Routine monitoring of body iron stores is an essential component of overall management for the patient on hemodialysis. Adequate iron levels are important for the prevention and treatment of iron-deficiency anemia, which is associated with reduced physical functioning, cardiovascular disease, and poor quality of life. Hemodialysis patients are at especially high risk for iron-deficiency anemia, owing to continuous blood losses and supraphysiologic levels of erythropoiesis driven by recombinant human erythropoietin therapy. Unfortunately, the accurate determination of iron status in these patients can be a challenging task, which is made more difficult by inflammation, infections, and the large number of comorbid conditions that can affect commonly used indices of body iron stores. Despite their limitations, transferrin saturation (TSAT) and serum ferritin remain the cornerstones of iron status assessment. Because these values can be altered by a number of non-iron-related factors, it is necessary to go beyond these measures and draw upon additional sources of information to determine the patient's iron status. Other important factors to consider when assessing the need for iron therapy include evidence of underlying inflammatory processes that may block iron mobilization and distort the standard iron indices, the results of alternative iron indices, and the patient's recent history of iron administration. Frequently, the response to a gram of intravenous (i.v.) iron is a safe and effective way to determine the role of iron deficiency in the anemia of the problematic patient. The chronic inflammatory state associated with malnutrition and clinical or subclinical infections substantially increases the risk of misdiagnosing the patient with iron overload and may place the patient at risk of iron deficiency owing to inappropriate withdrawal of i.v. iron therapy. To avoid the risks of withholding iron therapy, the nephrologist must keep this relationship in mind whenever serum ferritin testing suggests replete iron stores, whereas TSAT testing suggests insufficient iron availability.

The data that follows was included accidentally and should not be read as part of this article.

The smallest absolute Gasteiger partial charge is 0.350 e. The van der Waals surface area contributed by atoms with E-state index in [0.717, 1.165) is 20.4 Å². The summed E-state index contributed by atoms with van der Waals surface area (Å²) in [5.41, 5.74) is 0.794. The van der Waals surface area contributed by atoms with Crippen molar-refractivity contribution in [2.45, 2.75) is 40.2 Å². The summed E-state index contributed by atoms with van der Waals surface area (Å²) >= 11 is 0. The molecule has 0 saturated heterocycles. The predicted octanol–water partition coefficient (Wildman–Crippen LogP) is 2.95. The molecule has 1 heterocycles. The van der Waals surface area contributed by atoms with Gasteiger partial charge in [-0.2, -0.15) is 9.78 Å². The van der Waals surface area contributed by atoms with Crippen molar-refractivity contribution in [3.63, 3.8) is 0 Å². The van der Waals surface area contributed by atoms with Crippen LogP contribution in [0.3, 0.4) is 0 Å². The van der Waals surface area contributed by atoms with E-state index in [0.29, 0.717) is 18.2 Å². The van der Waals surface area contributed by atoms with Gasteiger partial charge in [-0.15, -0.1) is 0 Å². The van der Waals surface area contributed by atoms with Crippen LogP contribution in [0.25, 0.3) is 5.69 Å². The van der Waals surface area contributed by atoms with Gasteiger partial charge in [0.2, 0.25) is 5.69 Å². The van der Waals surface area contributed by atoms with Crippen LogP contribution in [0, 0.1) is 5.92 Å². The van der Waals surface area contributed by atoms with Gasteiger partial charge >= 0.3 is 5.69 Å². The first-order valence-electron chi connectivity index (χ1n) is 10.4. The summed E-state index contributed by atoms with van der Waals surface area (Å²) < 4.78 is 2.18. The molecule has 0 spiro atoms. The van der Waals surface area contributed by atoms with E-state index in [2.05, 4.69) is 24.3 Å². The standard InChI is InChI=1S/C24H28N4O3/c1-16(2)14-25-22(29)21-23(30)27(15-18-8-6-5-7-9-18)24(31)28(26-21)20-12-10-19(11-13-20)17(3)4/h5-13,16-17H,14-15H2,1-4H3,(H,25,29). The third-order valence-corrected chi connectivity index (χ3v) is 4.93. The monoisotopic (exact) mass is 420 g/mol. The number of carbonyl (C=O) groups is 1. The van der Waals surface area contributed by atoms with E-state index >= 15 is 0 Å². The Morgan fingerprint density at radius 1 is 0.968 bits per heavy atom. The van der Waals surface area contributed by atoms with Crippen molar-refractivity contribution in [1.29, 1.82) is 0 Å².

|Journal||Kidney international. Supplement|
|State||Published - May 2006|